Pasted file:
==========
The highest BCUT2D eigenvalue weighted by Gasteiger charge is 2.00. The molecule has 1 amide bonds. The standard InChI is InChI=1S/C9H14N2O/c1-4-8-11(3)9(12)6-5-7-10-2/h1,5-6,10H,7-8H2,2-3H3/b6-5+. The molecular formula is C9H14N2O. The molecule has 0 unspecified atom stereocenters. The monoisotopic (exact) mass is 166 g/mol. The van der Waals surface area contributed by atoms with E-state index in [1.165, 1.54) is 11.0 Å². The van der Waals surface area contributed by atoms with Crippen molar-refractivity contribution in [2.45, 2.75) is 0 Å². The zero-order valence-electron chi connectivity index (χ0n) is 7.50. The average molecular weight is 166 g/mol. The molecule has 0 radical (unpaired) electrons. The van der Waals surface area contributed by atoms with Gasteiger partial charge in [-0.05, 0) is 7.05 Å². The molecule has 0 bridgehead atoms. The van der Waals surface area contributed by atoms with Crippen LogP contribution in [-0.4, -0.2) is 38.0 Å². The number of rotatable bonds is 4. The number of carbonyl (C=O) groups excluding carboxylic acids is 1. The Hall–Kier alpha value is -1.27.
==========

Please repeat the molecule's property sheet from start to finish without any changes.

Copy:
The highest BCUT2D eigenvalue weighted by Gasteiger charge is 2.00. The molecule has 1 amide bonds. The standard InChI is InChI=1S/C9H14N2O/c1-4-8-11(3)9(12)6-5-7-10-2/h1,5-6,10H,7-8H2,2-3H3/b6-5+. The molecular formula is C9H14N2O. The molecule has 0 unspecified atom stereocenters. The monoisotopic (exact) mass is 166 g/mol. The van der Waals surface area contributed by atoms with E-state index in [1.165, 1.54) is 11.0 Å². The van der Waals surface area contributed by atoms with Crippen molar-refractivity contribution in [2.45, 2.75) is 0 Å². The zero-order valence-electron chi connectivity index (χ0n) is 7.50. The average molecular weight is 166 g/mol. The molecule has 0 radical (unpaired) electrons. The van der Waals surface area contributed by atoms with Gasteiger partial charge in [-0.05, 0) is 7.05 Å². The molecule has 0 bridgehead atoms. The van der Waals surface area contributed by atoms with Crippen LogP contribution in [-0.4, -0.2) is 38.0 Å². The number of rotatable bonds is 4. The number of carbonyl (C=O) groups excluding carboxylic acids is 1. The Hall–Kier alpha value is -1.27.